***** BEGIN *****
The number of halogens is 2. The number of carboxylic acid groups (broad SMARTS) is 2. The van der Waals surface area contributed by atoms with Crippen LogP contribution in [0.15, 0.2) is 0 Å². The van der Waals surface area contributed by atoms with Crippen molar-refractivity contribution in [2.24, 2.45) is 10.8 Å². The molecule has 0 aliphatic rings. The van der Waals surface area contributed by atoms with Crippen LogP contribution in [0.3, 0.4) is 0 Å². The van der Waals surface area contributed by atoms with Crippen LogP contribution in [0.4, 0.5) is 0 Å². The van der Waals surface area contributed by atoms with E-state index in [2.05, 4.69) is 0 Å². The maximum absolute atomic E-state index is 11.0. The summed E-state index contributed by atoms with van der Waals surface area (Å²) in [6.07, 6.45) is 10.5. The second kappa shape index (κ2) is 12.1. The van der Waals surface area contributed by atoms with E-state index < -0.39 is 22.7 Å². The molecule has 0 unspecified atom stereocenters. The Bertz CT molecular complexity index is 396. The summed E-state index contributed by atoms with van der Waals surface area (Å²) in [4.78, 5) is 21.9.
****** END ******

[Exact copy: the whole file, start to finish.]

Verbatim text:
The number of halogens is 2. The number of carboxylic acid groups (broad SMARTS) is 2. The van der Waals surface area contributed by atoms with Crippen LogP contribution in [0.15, 0.2) is 0 Å². The van der Waals surface area contributed by atoms with Crippen molar-refractivity contribution in [2.24, 2.45) is 10.8 Å². The molecule has 0 aliphatic rings. The van der Waals surface area contributed by atoms with Crippen LogP contribution in [0.3, 0.4) is 0 Å². The van der Waals surface area contributed by atoms with Crippen LogP contribution in [0.4, 0.5) is 0 Å². The van der Waals surface area contributed by atoms with E-state index in [2.05, 4.69) is 0 Å². The maximum absolute atomic E-state index is 11.0. The summed E-state index contributed by atoms with van der Waals surface area (Å²) in [6.07, 6.45) is 10.5. The second kappa shape index (κ2) is 12.1. The van der Waals surface area contributed by atoms with E-state index < -0.39 is 22.7 Å². The molecule has 0 unspecified atom stereocenters. The Bertz CT molecular complexity index is 396. The summed E-state index contributed by atoms with van der Waals surface area (Å²) in [4.78, 5) is 21.9.